One Texas County’s Enforcement Action
Hunt County, Texas is aggressive in its enforcement actions and has retained a private law firm to prosecute an environmental enforcement action for the alleged illegal disposal of waste material. The private law firm was retained on a contingency-fee basis (the law firm gets to keep a percentage of whatever is collected). Hunt County is seeking as much as $2,000,000,000.00 (yes, that is “billion”) in fines for the alleged improper waste disposal. Under a specific statutory provision, Hunt County filed the lawsuit in Austin, Texas, Travis County (not Hunt County). The Dallas Morning News published an article on the case on June 24, 2016.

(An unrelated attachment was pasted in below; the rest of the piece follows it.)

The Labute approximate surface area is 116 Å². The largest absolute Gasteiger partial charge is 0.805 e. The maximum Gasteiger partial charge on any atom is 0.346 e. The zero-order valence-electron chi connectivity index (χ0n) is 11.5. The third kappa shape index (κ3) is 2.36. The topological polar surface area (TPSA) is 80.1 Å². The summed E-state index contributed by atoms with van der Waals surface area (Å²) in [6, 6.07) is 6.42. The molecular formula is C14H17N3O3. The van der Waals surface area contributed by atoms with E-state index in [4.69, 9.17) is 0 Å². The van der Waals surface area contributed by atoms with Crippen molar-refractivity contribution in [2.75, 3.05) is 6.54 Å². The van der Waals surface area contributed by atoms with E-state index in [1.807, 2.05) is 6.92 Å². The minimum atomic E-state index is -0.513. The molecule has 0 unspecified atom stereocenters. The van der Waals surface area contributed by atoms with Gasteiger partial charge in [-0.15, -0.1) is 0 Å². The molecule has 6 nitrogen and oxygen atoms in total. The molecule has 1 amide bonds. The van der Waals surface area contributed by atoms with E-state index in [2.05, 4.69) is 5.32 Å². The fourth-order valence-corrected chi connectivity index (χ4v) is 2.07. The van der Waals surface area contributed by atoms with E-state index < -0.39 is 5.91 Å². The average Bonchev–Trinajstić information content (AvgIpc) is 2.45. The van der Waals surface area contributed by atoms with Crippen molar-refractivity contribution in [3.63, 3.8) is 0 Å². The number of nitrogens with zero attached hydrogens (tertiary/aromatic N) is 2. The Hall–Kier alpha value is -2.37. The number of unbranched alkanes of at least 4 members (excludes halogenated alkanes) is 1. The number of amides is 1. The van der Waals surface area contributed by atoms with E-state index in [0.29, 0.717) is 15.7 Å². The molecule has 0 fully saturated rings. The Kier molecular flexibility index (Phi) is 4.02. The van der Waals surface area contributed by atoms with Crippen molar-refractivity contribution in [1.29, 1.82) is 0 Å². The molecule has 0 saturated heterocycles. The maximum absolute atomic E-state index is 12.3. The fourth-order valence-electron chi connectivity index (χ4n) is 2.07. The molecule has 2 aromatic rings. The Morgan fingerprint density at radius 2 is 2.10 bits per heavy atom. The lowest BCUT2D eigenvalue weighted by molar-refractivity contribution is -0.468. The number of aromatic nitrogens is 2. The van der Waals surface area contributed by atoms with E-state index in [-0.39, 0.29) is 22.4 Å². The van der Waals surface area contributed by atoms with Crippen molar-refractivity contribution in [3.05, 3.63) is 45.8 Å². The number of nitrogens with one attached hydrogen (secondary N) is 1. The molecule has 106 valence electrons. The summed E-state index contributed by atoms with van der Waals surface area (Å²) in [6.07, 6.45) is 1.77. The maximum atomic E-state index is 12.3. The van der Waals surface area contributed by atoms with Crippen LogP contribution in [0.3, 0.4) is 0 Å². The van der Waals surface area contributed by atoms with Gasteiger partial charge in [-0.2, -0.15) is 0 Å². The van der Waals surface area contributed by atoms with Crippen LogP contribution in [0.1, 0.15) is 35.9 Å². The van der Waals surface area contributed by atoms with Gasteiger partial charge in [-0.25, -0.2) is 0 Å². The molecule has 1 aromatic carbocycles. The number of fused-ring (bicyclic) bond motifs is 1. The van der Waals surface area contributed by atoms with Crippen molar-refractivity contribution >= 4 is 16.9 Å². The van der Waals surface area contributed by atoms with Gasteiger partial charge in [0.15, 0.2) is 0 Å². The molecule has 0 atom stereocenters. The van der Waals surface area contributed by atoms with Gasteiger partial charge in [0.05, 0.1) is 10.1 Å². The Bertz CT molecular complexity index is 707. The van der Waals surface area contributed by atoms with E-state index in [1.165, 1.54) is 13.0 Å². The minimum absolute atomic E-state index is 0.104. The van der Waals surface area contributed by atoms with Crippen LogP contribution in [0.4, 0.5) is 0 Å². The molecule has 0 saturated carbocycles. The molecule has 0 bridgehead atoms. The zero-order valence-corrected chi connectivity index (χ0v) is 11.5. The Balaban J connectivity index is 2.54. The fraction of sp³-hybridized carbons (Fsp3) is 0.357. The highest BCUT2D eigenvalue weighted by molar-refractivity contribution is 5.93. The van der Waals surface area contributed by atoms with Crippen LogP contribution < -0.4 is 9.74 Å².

The issue, under this arrangement, is that the governmental entity and the law firm each have a perverse incentive to sue for as much money as possible and demand large sums in settlement. Some critics call it old fashion patronage (elected officials reward lawyers who give money to their campaigns). The counter argument is that the contingency fee contracts can be an effective response to well-funded defendants.
There are currently about fifty or so of these types of cases across Texas. The “sales pitch” is that local governments have zero risk (they are not paying an hourly rate) and can earn potentially big revenue from enforcing state environmental laws. The question is, however, is it an abuse of power. The City of Houston has a very robust environmental criminal enforcement program – so robust that a state law was passed requiring local governments to get permission from the TCEQ before proceeding.
Most of the larger cities in Texas just let the city attorney’s office handle these types of enforcement cases.
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